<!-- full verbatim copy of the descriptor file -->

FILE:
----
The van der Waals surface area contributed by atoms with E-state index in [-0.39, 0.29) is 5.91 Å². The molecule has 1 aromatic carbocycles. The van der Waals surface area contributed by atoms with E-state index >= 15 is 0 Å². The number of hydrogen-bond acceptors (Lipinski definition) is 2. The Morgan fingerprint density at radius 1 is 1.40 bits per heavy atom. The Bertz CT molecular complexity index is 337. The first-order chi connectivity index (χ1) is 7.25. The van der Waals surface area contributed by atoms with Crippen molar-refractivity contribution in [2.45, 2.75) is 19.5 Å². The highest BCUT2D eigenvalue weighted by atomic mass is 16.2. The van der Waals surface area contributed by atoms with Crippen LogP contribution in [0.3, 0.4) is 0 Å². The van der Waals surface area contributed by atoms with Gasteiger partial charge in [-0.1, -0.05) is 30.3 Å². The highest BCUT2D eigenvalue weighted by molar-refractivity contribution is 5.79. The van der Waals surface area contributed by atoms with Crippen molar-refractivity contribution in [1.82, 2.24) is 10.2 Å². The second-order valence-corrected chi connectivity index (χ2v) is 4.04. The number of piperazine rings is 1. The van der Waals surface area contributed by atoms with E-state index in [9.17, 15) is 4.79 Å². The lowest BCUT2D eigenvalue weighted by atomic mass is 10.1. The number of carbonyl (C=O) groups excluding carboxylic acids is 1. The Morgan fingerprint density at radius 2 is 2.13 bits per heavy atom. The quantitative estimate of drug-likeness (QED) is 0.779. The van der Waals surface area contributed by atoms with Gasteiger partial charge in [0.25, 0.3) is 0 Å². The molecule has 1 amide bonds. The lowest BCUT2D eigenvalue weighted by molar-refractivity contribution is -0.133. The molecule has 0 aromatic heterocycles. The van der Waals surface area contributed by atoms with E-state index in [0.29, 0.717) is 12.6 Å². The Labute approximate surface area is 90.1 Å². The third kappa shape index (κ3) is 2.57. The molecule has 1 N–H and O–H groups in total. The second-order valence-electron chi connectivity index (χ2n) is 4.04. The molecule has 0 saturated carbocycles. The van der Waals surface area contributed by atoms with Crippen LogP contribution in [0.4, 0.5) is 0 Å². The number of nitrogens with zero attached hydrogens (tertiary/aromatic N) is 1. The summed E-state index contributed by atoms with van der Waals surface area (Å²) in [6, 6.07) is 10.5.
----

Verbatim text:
The van der Waals surface area contributed by atoms with E-state index in [-0.39, 0.29) is 5.91 Å². The molecule has 1 aromatic carbocycles. The van der Waals surface area contributed by atoms with E-state index >= 15 is 0 Å². The number of hydrogen-bond acceptors (Lipinski definition) is 2. The Morgan fingerprint density at radius 1 is 1.40 bits per heavy atom. The Bertz CT molecular complexity index is 337. The first-order chi connectivity index (χ1) is 7.25. The van der Waals surface area contributed by atoms with Crippen molar-refractivity contribution in [2.45, 2.75) is 19.5 Å². The highest BCUT2D eigenvalue weighted by atomic mass is 16.2. The van der Waals surface area contributed by atoms with Crippen LogP contribution in [0.3, 0.4) is 0 Å². The van der Waals surface area contributed by atoms with Gasteiger partial charge in [-0.1, -0.05) is 30.3 Å². The highest BCUT2D eigenvalue weighted by molar-refractivity contribution is 5.79. The van der Waals surface area contributed by atoms with Crippen molar-refractivity contribution in [1.82, 2.24) is 10.2 Å². The second-order valence-corrected chi connectivity index (χ2v) is 4.04. The number of piperazine rings is 1. The van der Waals surface area contributed by atoms with E-state index in [9.17, 15) is 4.79 Å². The lowest BCUT2D eigenvalue weighted by atomic mass is 10.1. The number of carbonyl (C=O) groups excluding carboxylic acids is 1. The Morgan fingerprint density at radius 2 is 2.13 bits per heavy atom. The quantitative estimate of drug-likeness (QED) is 0.779. The van der Waals surface area contributed by atoms with Gasteiger partial charge in [0.25, 0.3) is 0 Å². The molecule has 1 amide bonds. The lowest BCUT2D eigenvalue weighted by molar-refractivity contribution is -0.133. The molecule has 0 aromatic heterocycles. The van der Waals surface area contributed by atoms with E-state index in [0.29, 0.717) is 12.6 Å². The Labute approximate surface area is 90.1 Å². The third kappa shape index (κ3) is 2.57. The molecule has 1 N–H and O–H groups in total. The second-order valence-electron chi connectivity index (χ2n) is 4.04. The molecule has 0 saturated carbocycles. The van der Waals surface area contributed by atoms with Crippen LogP contribution in [0.4, 0.5) is 0 Å². The number of nitrogens with zero attached hydrogens (tertiary/aromatic N) is 1. The summed E-state index contributed by atoms with van der Waals surface area (Å²) in [6, 6.07) is 10.5.